Let’s say that such a house, either as Heidegger describes it, or as we might find one, is evidence of the thinking—of the way of being, to put it in Heidegger’s terms—of its builders. If this is right, then it seems that to do as they did will be to be as they were, at least to a degree. Yet to do as they did asks us to take note of features of the house; these gables, those windows, those beams, etc. But which features are the correct ones to take note of? Are we sure that none of what we see was put into place by means-end thinking? The real history of Black Forest houses suggests that earlier examples were built with living rooms facing the hillside, and not facing out, over the valley, as we might naturally expect. At some time, a switch was made and later examples do have valley-facing living rooms. But why was this done? Can we be sure that no Black Forest farmers simply had the thought that it would be nice to look out at the valley and asked themselves what would have to happen to bring that about? I suggest that we cannot. (And, if this is what happened, I can see no way to respectably denigrate the motivation of those people: if it seemed good to them to have that end in mind, in a very similar way to how it might seem good to us to have it, then all power to them.)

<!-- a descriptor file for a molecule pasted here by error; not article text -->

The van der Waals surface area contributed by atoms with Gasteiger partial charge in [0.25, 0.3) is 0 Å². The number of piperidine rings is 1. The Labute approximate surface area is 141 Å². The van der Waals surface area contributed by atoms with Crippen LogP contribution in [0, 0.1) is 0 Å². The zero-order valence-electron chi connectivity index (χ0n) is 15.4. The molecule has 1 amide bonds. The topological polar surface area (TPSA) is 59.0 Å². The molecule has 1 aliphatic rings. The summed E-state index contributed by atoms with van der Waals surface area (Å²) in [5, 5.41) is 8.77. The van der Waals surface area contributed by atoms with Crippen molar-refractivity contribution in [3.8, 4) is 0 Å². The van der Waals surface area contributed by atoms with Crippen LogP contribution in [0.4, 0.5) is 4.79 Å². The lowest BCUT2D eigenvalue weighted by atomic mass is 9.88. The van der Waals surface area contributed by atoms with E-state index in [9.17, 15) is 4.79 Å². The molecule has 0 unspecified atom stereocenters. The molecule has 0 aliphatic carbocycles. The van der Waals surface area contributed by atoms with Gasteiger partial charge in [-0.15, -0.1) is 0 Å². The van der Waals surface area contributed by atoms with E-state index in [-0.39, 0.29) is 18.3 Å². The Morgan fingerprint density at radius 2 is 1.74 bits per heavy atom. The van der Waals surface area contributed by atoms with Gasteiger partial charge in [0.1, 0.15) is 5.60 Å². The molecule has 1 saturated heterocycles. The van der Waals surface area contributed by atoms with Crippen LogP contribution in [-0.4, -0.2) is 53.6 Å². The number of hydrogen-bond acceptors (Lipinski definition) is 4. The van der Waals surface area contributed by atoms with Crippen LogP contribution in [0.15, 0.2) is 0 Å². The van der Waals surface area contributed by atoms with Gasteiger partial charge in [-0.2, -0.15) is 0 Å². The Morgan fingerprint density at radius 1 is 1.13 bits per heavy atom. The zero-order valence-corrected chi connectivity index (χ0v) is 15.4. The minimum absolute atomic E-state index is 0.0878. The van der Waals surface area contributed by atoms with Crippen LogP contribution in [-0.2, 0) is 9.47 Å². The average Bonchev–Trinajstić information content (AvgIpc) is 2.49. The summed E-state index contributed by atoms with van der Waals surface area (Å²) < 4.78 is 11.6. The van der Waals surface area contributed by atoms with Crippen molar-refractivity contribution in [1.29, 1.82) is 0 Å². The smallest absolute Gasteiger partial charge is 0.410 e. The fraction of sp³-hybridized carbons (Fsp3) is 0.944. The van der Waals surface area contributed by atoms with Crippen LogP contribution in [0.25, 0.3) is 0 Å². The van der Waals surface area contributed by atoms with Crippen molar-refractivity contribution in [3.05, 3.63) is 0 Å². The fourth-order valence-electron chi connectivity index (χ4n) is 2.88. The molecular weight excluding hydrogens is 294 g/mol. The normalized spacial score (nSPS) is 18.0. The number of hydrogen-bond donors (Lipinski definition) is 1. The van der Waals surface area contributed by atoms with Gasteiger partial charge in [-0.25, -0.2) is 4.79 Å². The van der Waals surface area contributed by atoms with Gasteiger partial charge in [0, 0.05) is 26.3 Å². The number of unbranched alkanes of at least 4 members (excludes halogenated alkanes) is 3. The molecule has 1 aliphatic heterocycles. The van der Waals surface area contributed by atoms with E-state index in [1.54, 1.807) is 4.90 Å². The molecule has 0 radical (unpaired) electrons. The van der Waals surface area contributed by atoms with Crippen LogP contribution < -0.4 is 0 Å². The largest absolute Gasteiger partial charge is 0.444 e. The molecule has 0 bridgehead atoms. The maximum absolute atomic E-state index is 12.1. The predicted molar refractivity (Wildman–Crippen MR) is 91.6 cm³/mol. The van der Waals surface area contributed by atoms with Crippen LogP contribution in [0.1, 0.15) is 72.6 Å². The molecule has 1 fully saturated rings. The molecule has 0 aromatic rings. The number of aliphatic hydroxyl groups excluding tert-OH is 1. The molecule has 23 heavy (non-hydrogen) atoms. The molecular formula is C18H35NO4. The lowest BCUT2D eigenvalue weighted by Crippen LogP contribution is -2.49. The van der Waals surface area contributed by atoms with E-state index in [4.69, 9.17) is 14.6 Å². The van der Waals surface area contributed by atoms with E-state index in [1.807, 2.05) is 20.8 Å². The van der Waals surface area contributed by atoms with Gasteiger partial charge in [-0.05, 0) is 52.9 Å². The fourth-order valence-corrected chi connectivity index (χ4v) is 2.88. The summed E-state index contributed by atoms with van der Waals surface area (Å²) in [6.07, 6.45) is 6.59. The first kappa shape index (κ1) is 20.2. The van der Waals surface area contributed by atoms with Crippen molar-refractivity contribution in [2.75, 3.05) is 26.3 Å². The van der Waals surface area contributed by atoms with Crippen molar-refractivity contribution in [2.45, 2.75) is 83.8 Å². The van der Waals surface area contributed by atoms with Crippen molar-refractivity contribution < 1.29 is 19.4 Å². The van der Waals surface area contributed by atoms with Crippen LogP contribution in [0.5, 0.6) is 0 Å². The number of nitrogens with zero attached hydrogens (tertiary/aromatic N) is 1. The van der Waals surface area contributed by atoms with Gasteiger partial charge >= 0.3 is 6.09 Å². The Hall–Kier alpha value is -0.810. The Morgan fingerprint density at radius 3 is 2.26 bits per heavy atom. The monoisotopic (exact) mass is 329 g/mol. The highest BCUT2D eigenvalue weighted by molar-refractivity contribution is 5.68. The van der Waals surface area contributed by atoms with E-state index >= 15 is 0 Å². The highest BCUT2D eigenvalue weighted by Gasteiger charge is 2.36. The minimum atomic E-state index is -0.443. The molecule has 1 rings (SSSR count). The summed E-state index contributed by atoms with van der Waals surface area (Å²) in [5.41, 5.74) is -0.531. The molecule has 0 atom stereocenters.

Heidegger, of course, presents his example and then immediately disavows it:

“Our reference to the Black Forest farm in no way means that we should or could go back to building such houses; rather, it illustrates by a dwelling that has been, how it was able to build.”

So what should we build? We stand outside the craft tradition attributed to the Black Forest farmers. What is our own craft tradition supposed to consist of? We will know, Heidegger suggests, if we adopt the metaphysic of zuhandenheit. But note that the farmhouse—Heidegger’s example—now has no real role to play here. We can understand the hammer easily enough; the farmhouse is a much more complex affair. It is probably unsafe to assume that any of its features will guide us; we are instead reliant on first principles: Heidegger’s metaphysics, if we choose to go that way. Some architectural writers seem to work back from ‘Building, Dwelling, Thinking’—finding the picture there attractive—to some of Heidegger’s other writing, coming to support his normative demand—i.e. we should reduce our tendency to means-end thinking—assigning that demand extra weight ‘because Heidegger’ (i.e. it comes from authority) and only perhaps as a last step internalising a Heideggerian metaphysics. It might be better to work forwards: is Heidegger’s metaphysics convincing to you (is it better than alternatives; is it worse, even, than anything; is it—as Carnap seems to think—somewhere between psychology and fiction); if it is convincing, does it give any weight at all to Heidegger’s normative demand as applied generally, and if so, what does this mean for building specifically? If you find his metaphysics unconvincing (or just of no moral consequence), it is still open to you, as a designer, to pursue something we could call a ‘mindfulness approach’, or even a ‘psychology of Heidegger’. In this, we would pay careful attention to things of the world on the grounds that (occasional) simple, direct engagement with things of the world is a good, happy and productive thing. But contra Heidegger, we needn’t think that our mindfulness signifies any great truth. Heidegger objects: